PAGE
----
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'I've started to care about my future'.

I go to an alternative school called the Kingsley Wilderness Project in Clarksburg, Md., a suburb of Washington, D.C. The school has about 30 students, all boys. Most of us would be classified as problem kids, or screw-ups: people who couldn't hack it in a "normal" high school.

I come from a middle-class family. My parents are together and have been there for me. But during my freshman year, I fell in with the wrong crowd at school and started using drugs. I was cutting class a lot and failing. I realized if I didn't do something soon, I wouldn't graduate and my future would be limited.

I was in the process of getting kicked out of my regular high school when I heard about Kingsley from a friend who goes here. There were a handful of alternative schools I was considering, but this one really stood out.

The first thing you notice when you take a trip to Kingsley is that it is located about 100 yards from the Clarksburg Correctional Facility, which is where the D.C. snipers were held. We have a clear view of the jail at all times. It reminds me every day that if I had kept up my former lifestyle, that's probably where I would have ended up. On my 16th birthday, I was arrested for burglary, and I'm still on probation; the next step would have been jail.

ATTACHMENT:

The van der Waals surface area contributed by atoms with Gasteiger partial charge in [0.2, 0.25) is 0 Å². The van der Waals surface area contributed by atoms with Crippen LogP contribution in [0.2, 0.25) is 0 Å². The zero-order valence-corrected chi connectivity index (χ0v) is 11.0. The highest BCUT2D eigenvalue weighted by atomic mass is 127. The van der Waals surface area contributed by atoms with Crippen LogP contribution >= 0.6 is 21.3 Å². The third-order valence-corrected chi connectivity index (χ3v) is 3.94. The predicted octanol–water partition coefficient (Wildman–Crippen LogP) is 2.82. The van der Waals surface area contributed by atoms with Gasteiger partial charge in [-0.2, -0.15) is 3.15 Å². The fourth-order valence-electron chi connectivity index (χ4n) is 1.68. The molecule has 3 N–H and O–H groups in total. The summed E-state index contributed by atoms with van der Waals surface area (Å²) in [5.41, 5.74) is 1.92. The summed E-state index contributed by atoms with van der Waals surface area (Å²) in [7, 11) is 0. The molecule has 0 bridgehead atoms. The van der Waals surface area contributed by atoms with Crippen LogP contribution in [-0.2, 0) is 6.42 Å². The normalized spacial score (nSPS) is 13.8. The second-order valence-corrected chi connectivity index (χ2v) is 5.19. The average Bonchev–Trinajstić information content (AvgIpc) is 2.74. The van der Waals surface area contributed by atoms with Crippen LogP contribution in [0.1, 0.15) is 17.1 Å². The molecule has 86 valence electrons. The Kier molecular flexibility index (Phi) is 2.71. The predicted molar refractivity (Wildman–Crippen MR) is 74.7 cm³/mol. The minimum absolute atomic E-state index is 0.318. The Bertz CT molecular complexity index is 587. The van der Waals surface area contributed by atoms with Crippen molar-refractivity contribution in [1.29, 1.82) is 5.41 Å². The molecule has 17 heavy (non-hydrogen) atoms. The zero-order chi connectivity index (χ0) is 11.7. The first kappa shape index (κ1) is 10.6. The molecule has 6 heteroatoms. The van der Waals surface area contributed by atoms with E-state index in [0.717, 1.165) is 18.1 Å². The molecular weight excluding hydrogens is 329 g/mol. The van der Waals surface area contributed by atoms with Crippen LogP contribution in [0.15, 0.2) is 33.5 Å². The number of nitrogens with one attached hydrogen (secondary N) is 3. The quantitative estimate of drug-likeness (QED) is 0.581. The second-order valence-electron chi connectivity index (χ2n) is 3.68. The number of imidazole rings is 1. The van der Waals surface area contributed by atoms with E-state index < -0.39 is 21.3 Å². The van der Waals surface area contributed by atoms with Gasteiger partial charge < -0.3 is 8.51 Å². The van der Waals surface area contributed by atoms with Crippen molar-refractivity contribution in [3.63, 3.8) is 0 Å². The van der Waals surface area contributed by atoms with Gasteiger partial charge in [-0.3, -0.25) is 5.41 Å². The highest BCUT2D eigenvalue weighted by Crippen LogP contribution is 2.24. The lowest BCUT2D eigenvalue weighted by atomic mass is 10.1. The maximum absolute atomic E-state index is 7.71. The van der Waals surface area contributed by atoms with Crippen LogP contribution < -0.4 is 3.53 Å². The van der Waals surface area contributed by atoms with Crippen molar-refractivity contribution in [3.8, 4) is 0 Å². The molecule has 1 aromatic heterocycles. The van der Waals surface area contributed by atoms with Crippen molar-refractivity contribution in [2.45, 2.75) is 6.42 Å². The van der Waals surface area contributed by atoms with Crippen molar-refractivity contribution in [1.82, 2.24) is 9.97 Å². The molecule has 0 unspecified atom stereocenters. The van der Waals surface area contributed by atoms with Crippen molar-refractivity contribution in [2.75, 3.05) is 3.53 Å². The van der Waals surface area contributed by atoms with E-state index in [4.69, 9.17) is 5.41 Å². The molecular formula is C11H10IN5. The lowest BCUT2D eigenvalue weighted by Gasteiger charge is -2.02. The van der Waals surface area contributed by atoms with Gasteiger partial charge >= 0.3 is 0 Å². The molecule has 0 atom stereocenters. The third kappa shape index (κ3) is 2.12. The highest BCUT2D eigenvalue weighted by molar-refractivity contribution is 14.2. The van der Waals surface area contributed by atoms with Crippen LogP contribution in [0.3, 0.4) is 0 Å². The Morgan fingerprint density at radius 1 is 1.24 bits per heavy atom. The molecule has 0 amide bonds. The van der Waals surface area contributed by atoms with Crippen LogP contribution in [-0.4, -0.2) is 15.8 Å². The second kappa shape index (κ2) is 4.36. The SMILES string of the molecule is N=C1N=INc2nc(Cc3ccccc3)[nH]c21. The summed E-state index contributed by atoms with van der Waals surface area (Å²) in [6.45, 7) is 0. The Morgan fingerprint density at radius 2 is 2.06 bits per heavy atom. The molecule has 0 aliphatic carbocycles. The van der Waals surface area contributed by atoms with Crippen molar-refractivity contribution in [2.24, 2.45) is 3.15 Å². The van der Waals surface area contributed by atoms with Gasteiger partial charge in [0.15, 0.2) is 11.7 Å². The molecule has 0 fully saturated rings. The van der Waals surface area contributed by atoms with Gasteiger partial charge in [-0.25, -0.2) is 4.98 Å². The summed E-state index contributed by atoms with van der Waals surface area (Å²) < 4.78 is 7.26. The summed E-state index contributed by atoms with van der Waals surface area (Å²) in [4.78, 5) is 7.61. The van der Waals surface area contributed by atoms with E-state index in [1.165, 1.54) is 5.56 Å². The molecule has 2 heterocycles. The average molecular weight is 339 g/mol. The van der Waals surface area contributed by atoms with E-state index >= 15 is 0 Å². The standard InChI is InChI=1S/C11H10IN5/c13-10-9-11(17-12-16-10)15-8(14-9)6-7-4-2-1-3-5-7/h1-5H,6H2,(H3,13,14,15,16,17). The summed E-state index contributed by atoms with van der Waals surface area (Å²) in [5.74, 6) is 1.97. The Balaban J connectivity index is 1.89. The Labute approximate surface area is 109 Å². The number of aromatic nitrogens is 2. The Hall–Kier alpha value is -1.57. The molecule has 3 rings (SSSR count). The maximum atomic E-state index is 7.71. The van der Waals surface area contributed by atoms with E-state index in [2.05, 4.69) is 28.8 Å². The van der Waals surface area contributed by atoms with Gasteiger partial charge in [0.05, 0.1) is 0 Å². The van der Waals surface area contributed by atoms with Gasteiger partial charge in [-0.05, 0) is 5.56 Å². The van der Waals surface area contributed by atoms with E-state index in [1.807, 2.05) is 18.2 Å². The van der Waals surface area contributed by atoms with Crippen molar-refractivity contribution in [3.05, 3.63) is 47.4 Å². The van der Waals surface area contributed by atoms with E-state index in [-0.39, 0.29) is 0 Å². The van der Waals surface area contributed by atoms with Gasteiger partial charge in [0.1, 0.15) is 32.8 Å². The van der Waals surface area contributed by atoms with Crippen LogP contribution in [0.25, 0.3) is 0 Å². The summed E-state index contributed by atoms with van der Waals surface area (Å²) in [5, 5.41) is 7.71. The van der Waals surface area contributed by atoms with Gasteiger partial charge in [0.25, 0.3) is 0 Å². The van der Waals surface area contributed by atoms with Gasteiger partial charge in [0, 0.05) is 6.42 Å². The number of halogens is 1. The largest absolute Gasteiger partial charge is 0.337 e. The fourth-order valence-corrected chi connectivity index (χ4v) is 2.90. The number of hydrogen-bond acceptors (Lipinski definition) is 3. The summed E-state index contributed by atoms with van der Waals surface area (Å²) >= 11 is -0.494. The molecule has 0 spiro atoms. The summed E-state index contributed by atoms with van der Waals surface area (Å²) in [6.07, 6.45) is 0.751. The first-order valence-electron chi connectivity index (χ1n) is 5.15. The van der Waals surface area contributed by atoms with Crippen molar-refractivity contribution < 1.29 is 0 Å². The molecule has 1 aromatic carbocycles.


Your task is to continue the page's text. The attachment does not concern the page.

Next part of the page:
Kingsley, which opened 26 years ago, gave me the opportunity that I needed. School starts at 10 a.m., and our classes usually have no more than five students, so no one can slack off.

At my old school, my classes had about 30 kids per class and I sat in the back, dozing off. Here, we each work at our own pace and teachers work with us one on one. Plus, they understand our problems because they're used to working with kids like us.

Classes run till 1 p.m. and then we have lunch. From 2 to 4 p.m. we work at parks around the area, doing things like chopping wood and cleaning up. We get paid for this work, which is a big incentive. The pay isn't great, but it's nice to get a little something and even better to work outdoors: The time just flies when you're outdoors half the day.

I miss a few things from my old high school like the people--and the girls! But since I've been here my grade-point average has tripled and I have started to care about my future.

I was once headed down a path of destruction, but today I realize there are people and places that can help me.

Now, I actually want to do something with my life. And I'm aiming for college, something that just last year I wasn't even thinking about.

Danny Shirali is a senior at the Kingsley Wilderness Project school in Clarksburg, Md.
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Title Annotation:Voices
Author:Shirali, Danny
Publication:New York Times Upfront
Geographic Code:1USA
Date:Dec 13, 2004
Words:488
Previous Article:A legacy of voids & visions.
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